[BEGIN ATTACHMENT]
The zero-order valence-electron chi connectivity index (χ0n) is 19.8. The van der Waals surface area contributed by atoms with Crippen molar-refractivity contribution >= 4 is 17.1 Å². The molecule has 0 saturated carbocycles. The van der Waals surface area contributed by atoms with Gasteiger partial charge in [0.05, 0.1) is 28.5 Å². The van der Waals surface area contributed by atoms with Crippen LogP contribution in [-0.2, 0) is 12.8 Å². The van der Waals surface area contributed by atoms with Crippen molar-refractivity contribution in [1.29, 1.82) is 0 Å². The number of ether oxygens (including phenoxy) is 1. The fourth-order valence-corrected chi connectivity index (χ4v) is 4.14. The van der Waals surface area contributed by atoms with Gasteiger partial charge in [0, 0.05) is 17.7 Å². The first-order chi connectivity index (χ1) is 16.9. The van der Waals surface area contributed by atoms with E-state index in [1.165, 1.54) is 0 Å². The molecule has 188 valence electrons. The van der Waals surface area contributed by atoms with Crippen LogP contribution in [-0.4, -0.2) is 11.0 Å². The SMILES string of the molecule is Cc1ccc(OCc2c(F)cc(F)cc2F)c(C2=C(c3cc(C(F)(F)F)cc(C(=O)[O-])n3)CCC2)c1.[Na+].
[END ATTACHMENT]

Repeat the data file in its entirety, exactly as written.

The zero-order valence-electron chi connectivity index (χ0n) is 19.8. The van der Waals surface area contributed by atoms with Crippen molar-refractivity contribution >= 4 is 17.1 Å². The molecule has 0 saturated carbocycles. The van der Waals surface area contributed by atoms with Gasteiger partial charge in [0.05, 0.1) is 28.5 Å². The van der Waals surface area contributed by atoms with Crippen LogP contribution in [-0.2, 0) is 12.8 Å². The van der Waals surface area contributed by atoms with Crippen molar-refractivity contribution in [1.29, 1.82) is 0 Å². The number of ether oxygens (including phenoxy) is 1. The fourth-order valence-corrected chi connectivity index (χ4v) is 4.14. The van der Waals surface area contributed by atoms with Gasteiger partial charge in [0, 0.05) is 17.7 Å². The first-order chi connectivity index (χ1) is 16.9. The van der Waals surface area contributed by atoms with E-state index in [1.165, 1.54) is 0 Å². The molecule has 188 valence electrons. The van der Waals surface area contributed by atoms with Crippen LogP contribution in [-0.4, -0.2) is 11.0 Å². The SMILES string of the molecule is Cc1ccc(OCc2c(F)cc(F)cc2F)c(C2=C(c3cc(C(F)(F)F)cc(C(=O)[O-])n3)CCC2)c1.[Na+].